On the night of the ‘supermoon’, I wandered into Avanos with my camera to take some photos. I climbed a hill to watch the sunset then made my way back down for a walk along the river. Expecting a relatively quiet night, I was pleasantly surprised by the large number of families that had gathered along the river for a picnic, creating quite a lively atmosphere.
I had a quick chat with these two guys. After saying hello, the first question they asked was how old I was! That’s a typical early question asked by the Turkish, along with how much money I earn. (It’s a change from the Indonesians who focus on whether or not I’m married and how many kids I have).
Walking back into town, I heard some loud music and commotion, so naturally had to go check it out. There were about 50 people or so standing around waving flags to the beat of the music. The music stopped, and they stopped. The music started again, and once again they waved to the beat of the music. There were a couple of dozen police surrounding the street keeping an eye on things. I assumed that they were celebrating the election results.
I had a late-night dinner at one of the restaurants, sitting at a streetside table, giving me a front-row seat to the nightly entertainment. First were the wedding convoys. Next was another convoy of horn-honking cars with occupants waving election flags out the windows. As my dinner arrived, I had two sets of fireworks going off (wedding celebrations) – just as the call to prayer kicked off at two different mosques. Later, the night air was filled with the sound of Turkish dance music as the wedding parties got underway. It was all go in this quiet little riverside town of Avanos. Thank goodness my apartment is in a quiet area of town!
I have so many other general observations and little tidbits to share, but think I will save it for another post. Maybe some of it is best for once I leave the area! Besides this is already long enough.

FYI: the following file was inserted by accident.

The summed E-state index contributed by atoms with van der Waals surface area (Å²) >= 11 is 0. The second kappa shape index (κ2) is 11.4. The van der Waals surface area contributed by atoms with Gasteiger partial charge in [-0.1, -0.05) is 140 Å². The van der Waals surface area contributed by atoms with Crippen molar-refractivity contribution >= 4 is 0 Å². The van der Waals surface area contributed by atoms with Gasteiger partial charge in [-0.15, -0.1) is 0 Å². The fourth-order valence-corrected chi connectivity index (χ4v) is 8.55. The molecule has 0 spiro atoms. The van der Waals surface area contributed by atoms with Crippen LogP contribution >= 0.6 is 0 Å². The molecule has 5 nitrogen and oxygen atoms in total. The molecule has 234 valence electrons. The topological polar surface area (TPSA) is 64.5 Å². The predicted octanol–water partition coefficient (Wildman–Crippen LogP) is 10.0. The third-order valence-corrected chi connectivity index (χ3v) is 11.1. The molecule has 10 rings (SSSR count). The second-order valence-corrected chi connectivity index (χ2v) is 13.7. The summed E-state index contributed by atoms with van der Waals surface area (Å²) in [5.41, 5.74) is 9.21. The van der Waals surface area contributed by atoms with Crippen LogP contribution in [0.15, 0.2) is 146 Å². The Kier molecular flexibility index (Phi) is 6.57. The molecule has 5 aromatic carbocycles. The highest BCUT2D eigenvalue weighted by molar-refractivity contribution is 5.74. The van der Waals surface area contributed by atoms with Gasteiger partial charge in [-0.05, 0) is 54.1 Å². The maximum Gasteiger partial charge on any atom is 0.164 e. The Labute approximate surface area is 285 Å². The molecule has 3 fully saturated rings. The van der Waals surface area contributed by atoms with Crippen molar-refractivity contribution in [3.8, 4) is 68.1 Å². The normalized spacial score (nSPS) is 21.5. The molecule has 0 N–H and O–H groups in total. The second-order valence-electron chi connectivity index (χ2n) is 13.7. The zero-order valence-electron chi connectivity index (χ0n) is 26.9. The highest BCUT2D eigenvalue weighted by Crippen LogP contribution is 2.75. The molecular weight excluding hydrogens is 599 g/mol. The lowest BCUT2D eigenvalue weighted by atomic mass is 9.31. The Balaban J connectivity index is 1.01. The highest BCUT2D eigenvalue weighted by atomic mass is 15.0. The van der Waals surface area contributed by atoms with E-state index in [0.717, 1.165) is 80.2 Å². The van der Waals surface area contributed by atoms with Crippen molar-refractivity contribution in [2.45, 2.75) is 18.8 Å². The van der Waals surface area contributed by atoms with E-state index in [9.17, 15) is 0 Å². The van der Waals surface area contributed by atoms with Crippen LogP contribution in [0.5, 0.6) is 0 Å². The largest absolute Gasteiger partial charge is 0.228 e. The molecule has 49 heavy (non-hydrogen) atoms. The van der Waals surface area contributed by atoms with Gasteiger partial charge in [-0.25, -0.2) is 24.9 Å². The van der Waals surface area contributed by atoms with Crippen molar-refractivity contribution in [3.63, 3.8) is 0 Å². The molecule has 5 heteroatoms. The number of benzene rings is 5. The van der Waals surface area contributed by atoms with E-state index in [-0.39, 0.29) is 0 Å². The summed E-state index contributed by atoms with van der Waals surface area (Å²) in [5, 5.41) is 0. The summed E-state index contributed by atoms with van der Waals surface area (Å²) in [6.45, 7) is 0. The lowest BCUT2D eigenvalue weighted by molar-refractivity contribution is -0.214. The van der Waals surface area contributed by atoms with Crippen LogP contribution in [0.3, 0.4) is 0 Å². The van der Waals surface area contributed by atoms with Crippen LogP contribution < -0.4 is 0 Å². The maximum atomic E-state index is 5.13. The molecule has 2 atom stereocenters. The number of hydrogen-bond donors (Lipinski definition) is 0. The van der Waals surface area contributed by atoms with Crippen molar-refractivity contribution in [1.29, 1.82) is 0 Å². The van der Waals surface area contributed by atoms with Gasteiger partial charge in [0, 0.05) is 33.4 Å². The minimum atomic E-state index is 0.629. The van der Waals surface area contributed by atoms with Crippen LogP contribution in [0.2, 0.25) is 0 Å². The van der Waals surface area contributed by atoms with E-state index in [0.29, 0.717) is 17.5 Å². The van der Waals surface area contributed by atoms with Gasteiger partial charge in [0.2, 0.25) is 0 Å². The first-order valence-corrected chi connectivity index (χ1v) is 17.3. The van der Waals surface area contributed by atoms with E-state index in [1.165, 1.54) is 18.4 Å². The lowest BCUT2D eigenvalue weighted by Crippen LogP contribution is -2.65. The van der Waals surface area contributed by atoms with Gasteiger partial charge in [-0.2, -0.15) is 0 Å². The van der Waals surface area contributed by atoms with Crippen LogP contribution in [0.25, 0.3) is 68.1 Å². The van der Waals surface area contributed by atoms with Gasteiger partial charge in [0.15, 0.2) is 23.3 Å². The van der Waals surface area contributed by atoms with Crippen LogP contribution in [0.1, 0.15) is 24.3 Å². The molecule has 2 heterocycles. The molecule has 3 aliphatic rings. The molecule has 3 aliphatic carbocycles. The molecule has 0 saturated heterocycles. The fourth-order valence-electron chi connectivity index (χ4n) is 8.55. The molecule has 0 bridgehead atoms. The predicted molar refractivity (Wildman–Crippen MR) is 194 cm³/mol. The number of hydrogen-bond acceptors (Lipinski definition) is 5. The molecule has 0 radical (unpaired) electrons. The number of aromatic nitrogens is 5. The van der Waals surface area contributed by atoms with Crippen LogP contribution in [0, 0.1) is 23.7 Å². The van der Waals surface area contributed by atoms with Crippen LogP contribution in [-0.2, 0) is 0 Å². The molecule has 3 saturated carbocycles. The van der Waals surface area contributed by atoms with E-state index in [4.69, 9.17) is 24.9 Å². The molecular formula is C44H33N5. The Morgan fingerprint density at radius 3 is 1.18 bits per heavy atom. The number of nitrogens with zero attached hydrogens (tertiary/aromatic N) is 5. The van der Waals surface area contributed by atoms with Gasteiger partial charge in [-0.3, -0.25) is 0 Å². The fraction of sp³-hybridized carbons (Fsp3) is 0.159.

Happy Travel Anniversary to me!
I can’t believe that is has now been just over a year since I first left NZ (excluding my brief return visit home in January). I don’t really think I ever believed that I would be able to stay away for so long – and I’ve surprised myself and how easy it has been to adapt to a life on the road. Admittedly, I have kept things fairly slow moving, and am trying not to race around ticking off all the ‘must see’ things to do everywhere I go. The key factor for me has been to intersperse periods of being a busy sight-seeing tourist with just taking a bit of time out to enjoy an area, spend time with friends or locals that I meet along the way and try to normalise my life a bit.
When am I coming home? I’m not sure yet. October is a target… but…well…. we’ll see!
On a personal note to my parents: good luck with the house move. Don’t forget to tell me your forwarding address so I know where to find you when I return. You can run, but you can’t hide!
I actually haven’t used my camera much since I’ve been back in Cappadocia. Aside from a day trip I did in the ancient old cave castle town of Çavuşin (cha-vu-shin), the pickings are slim!